Andy Friedman Goes Soph
"An un-ironic country scene flourishes in Brooklyn," wrote Mark Ferris in a recent issue of The Village Voice, which devoted a feature-length cover story about Brooklyn Country. "Brooklyn twang is as organic as fertilizer. No poseurs here . . . Most participants tend to be talented, intellectual, and eccentric." Nicknamed the "Hillbilly Leonard Cohen" (Athens News) and "The King of Art Country," (Minneapolis City Pages) Friedman is the embodiment of original Brooklyn country songwriting, presenting "fractured folk songs" (Los Angeles Times) that explore issues of art, wild dreams, and wanderlust, while celebrating "those who wash down life's knuckle sandwiches with ice-cold despair" (Time Out New York).
On January 27, 2009, Friedman will release his second studio album, Weary Things (City Salvage/Kindred Rhythm), and the first recorded with his band The Other Failures, who represent "one of the most respected bands on the Brooklyn scene." (Cleveland Free Times)
In the album's liner notes, David Gates — the Pulitzer-nominated author (Jernigan) and former senior arts writer for Newsweek — sets the tone for Weary Things: "What [Friedman] sees through his windshield isn't Greil Marcus's Old Weird America, but the weird new America where the pastoral is no longer pure." In "Locked Out of the Building," a thumping, electric John Lee Hooker–inspired lyrical boogie, "a little country store five miles past the light/is more expensive than Brooklyn."
In "Freddy's Backroom," the third generation Brooklynite ("My grandpa was eating at Junior's before they served cheesecake," offers Friedman) writes a mournful ode to his favorite neighborhood dive bar, which will soon be demolished. The quiet neighborhood where Friedman lives will be the future home for the Brooklyn Nets (currently the New Jersey Nets), complete with a Frank Gehry arena and four forty-plus story high-rise luxury towers. "The urban pastoral is vanishing too," observes Gates.
Throughout the record — produced by label-mate, long time crony, and Charlottesville, Virginia-based songwriter and guitarist Paul Curreri (The Velvet Rut, Songs for Devon Sproule) — Friedman reveals an abundance of stunning realities that make him weary. The album's first track is the somber "I Miss Being Broken, Lowdown, and Alone," described in the liner notes as "a wistful look back at being young, miserable and lost." Says Gates, "the ambivalence is so acutely balanced that a breath would start it rocking." On the plaintive "Idaho," Friedman longs to travel to some of his favorite wide-open spaces: Idaho, New Mexico, and Colorado, to list a few. "I'm gonna get back there/if I ever get the time," he sings. "Road Trippin'" is presented on this collection twice — once as the rollicking rockabilly version that has become a favorite at live performances ("People dance on the tables," declares Friedman), and another as "Road Trippin' Daddy," offered as a somber lullaby. Friedman, a devoted husband and father of two, has mixed feelings about the amount of time he spends on the road. "If you see me packing/There's a good time to hide my keys," the artist sings. The contrasting treatments color the song's identical lyrics with a mood of defiance and cockiness on the one hand, guilt and regret on the other, respectively.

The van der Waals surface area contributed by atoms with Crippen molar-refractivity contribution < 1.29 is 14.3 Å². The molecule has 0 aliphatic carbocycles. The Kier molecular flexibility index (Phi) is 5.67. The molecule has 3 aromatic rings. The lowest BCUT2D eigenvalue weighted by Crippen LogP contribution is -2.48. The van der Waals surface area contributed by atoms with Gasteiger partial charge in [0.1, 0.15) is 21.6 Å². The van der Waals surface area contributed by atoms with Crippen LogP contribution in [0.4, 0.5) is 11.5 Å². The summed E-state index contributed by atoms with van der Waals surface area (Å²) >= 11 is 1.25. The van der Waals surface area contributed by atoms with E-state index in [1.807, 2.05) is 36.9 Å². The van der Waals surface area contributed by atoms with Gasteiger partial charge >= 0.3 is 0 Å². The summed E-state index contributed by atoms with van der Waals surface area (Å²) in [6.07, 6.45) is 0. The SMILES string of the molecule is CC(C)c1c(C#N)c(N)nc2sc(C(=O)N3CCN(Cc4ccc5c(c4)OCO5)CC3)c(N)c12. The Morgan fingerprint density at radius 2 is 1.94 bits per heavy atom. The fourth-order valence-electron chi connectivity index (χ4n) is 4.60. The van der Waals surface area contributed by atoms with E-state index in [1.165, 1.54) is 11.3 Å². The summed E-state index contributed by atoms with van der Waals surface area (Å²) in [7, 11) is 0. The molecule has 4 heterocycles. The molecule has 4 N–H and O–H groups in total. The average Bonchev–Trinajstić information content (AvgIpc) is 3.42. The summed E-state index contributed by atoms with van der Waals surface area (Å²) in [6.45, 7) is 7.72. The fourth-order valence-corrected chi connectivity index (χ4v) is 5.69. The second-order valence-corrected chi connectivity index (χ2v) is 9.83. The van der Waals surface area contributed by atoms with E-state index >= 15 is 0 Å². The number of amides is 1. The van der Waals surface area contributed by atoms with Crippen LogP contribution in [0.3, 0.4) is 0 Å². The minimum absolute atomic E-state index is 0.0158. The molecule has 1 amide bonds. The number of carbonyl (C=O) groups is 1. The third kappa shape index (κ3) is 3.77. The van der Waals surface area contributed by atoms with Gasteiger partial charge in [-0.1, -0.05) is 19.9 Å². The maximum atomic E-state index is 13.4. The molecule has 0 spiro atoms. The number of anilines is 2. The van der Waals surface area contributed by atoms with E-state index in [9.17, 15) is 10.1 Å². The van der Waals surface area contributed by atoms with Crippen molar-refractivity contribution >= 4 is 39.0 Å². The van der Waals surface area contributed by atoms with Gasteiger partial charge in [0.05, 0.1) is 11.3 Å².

In the end, Friedman's portrayal of himself as a weary artist, poet, observer, traveler, and family man is varnished with a glaze of optimism. Perhaps the most sparsely arranged composition on the album, "Weary Apology" offers clues to the songwriter's sense of fulfillment, and a desire to keep working and dreaming, no matter the costs or how tired he gets. "I don't need to make a weary apology," he sings, "I spent a week in a beach house in Aquinnah last June/took a staircase to a roof deck and a ladder to the moon."
The album's ferocious closer, "The Friedman Holler," was unknowingly recorded at a live performance in Chicago, Illinois, and exhibits all of the reasons why this "hot live act" (NPR) has garnered such abundant worldwide praise and a growing following. A theme song in the tradition of Jerry Lee Lewis' "Lewis Boogie" or Carl Perkins' "Perkins Wiggle," the tune lays out Friedman's "Art Country" manifesto: "Art and country is for lovers/whatever color your collar."
While his songs are anything but funny, Friedman has published over a dozen gag cartoons in The New Yorker under the pseudonym Larry Hat. As an illustrator (published under his own name), Friedman's drawings appear regularly in literally hundreds of magazines and newspapers worldwide, including a recent cover for the New York Times Magazine. "If you're more familiar with his [drawings] than his growl," says Pittsburgh City Paper, "you may want to get better acquainted."
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